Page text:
It’s over. Nintendo bought as much time as it could. The entire gaming world had hold its breath for months, but now everybody has shown his hand. The situation is clear, there is no doubt on the current status of the gaming market : Sony has achieved crushing dominance over its rivals. Nintendo Switch is weak, its line-up even more so and its so-called partners are doing nothing but lip-service. How did we get to that, and where are we going?
To find some answers, let’s first have a look to Famitsu’s top 100 chart, published in a recent issue. How can Switch seem so feeble when top ten rankings show Nintendo owning Japan? It’s very trivial : developers and publishers, unlike journalists don’t simply look at top ten. So let’s borrow their point of view and observe the top 50 (49 actually because of the title line) of combined SKUs. As usual, the sources are GAF, Vgchartz’s digital sales thread and Dengeki’s weekly rankings.
The first thing to notice besides the (deserved) domination of the superb Pokemon Sun&Moon, is that Sony now has a majority of games here : 29 PSV/PS3/PS4 games against 20 on 3DS/WiiU. If you look in detail, you’ll also notice that 9 out of 20 games on Nintendo systems are from Nintendo itself, whereas there’s only one first party game (Uncharted 4) in the Playstation best-sellers. Third parties have therefore a lot more business opportunities on PSVita or PS4 (knowing that PS3 is almost phased out). Another parameter of growing importance : the digital purchase rate is quite higher on Playstation platforms, around 10% (22% for The Division!). Digital reduces variable costs and improves the margin. Publishers love that.
Japanese publishers came to be wary of the 3DS/WiiU audience, hungry for kiddy games which is rarely what 3rd party developers want to do. A major part of the 3DS/WiiU best-sellers is aimed at children (but also at adults in the case of Pokemon) so Japanese 3rd parties naturally prefer addressing and older and more core audience, and that audience plays on Playstation. Best proof of that is Level-5 : hugely successful on 3DS with Yôkai Watch, the company didn’t go as far as announcing Ni no Kuni Revenant Kingdom for Nintendo Switch. As a side-note, observe that both Dragon Quest Heroes II and Dragon Quest Builders sold more than Dragon Quest Monster Joker 3 : Nintendo consoles are no longer the home of SquareEnix’s famous series.
So what happened on 1/13? Everyone was hoping/expecting Nintendo to turn the tides with a flurry of powerful exclusives. That failed to happen, and it’s the direct consequence of what we’ve seen above. Big games are still pretty far away : Xenoblade 2 (splendid character design this time around) gets a vague 2017 and Fire Emblem Warriors looks like development has barely started (EDIT : it’s confirmed for fall, so things are looking up slightly). The launch line-up is downright ridiculous : besides Zelda Breath of the Wild and 1 2 Switch, some party game looking like the despicable Wii Sports, all games are ports from PS4. Nintendo has lost the initiative, they’re completely out of the race.
The third party part of the conference is ice cold. Atlus quickly mentions a new Shin Megami Tensei project for Switch, but also confirms a 3DS one, just in case… As a consequence, the exciting Project ReFantasy must be for PS4. Many wondered what Nippon Ichi Software (whose clients have been Playstation players for years of not decades) could do on Switch, and the publisher answered by saying they were providing «serious» support. It so happens that the only thing NIS has in store for Switch is a Disgaea 5 port, that is to say their biggest commercial failure. Switch is not getting NIS’s brand new games The Witch and the 100 Knights 2 (PS4) or Exile Election(‘PS4/PSVita). Far from being serious in its support, NIS actually seriously makes a fool of Nintendo.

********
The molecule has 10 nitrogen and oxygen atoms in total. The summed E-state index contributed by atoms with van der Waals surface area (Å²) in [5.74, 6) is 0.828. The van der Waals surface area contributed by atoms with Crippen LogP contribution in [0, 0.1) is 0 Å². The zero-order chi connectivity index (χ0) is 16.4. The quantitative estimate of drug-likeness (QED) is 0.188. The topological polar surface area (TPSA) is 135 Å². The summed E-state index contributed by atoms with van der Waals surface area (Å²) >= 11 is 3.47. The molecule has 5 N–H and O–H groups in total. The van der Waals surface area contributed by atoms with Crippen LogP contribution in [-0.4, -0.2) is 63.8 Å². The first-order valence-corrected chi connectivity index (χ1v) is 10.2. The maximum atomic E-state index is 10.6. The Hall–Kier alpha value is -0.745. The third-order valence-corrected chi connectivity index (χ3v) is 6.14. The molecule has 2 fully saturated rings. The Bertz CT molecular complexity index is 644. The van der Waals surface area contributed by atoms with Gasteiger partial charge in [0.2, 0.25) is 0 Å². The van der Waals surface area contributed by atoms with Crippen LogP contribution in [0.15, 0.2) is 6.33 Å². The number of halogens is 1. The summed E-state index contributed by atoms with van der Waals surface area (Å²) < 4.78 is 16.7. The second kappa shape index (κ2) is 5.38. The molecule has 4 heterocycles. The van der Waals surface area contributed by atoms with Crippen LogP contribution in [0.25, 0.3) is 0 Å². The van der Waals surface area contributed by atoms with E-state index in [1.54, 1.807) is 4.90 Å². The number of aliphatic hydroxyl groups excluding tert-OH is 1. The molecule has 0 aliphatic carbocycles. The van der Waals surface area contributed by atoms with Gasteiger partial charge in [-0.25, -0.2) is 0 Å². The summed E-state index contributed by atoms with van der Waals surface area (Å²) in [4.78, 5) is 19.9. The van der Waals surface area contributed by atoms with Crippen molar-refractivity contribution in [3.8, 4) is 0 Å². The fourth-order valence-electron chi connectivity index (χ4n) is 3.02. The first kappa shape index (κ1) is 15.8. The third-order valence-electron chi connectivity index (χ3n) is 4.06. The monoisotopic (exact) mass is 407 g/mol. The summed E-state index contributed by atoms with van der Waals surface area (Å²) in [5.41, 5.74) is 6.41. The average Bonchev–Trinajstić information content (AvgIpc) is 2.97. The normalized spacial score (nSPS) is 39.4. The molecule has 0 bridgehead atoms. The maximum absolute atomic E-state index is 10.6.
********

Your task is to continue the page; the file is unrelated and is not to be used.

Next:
SquareEnix has more in the works. Dragon Quest XI for Switch is briefly talked about, and Dragon Quest Heroes I&II are confirmed as launch games. Then comes Octopath Traveler, a 2D JRPG very much like Grand Kingdom and made by the developer of Bravely Default (which confirms the latter as deceased). However, nowhere in the Famitsu article it is mentioned to be exclusive. A PS4 or PSVita port could come quickly. No other JRPG is scheduled for Switch, and that won’t come as a surprise if you look at the chart. In the top 50, major 3DS JRPGs (Shin Megami Tensei IV Final, Etrian Odyssey) are flattened by numerous competitors on Playstation platforms, including the disappointing Star Ocean 5 and the discreet World of Final Fantasy. The big names of JRPGs sell better on Playstation and 2016 showed that again : Persona 5 beats the series’ record and Tales of Berseria is more or less flat compared to Tales of Zestiria.
But the most embarrassing moment is when Toshihiro Nagoshi comes on stage. The director of Yakuza games faces the public, speaks a couple of gentle words on Switch and, probably too busy counting the hefty profits made from Yakuza 6 in Asia, goes back without any confirmation he’s working on Switch at all. Suda 51, columnist extraordinaire at Dengeki, doesn’t really ease the worries : Let it Die’s creator shows a random artwork of No More Heroes while speaking some strange monologue. All this sets the eerie impression that nothing is ready, that maybe nothing is really decided for Switch. Capcom, Nintendo’s most faithful ally, is a no-show. What happens to Monster Hunter 5 and Great Ace Attorney 2? Will Switch even get them? KoeiTecmo, besides working closely with Nintendo on Fire Emblem Warriors, has Nobunaga’s Ambition Power up kit and Romance of the 3 Kingdoms Power up kit (it weakest software) for Switch. Games like Ni-Ô, Dynasty Warriors 9, Blue Reflection, Musô Stars and Nights of Azure 2 stay as Playstation exclusives. Skittish Japanese publishers are actually avoiding Nintendo as much as possible, and it’s a complete disaster for Switch : as it is now, it wouldn’t even take one customer from Vita.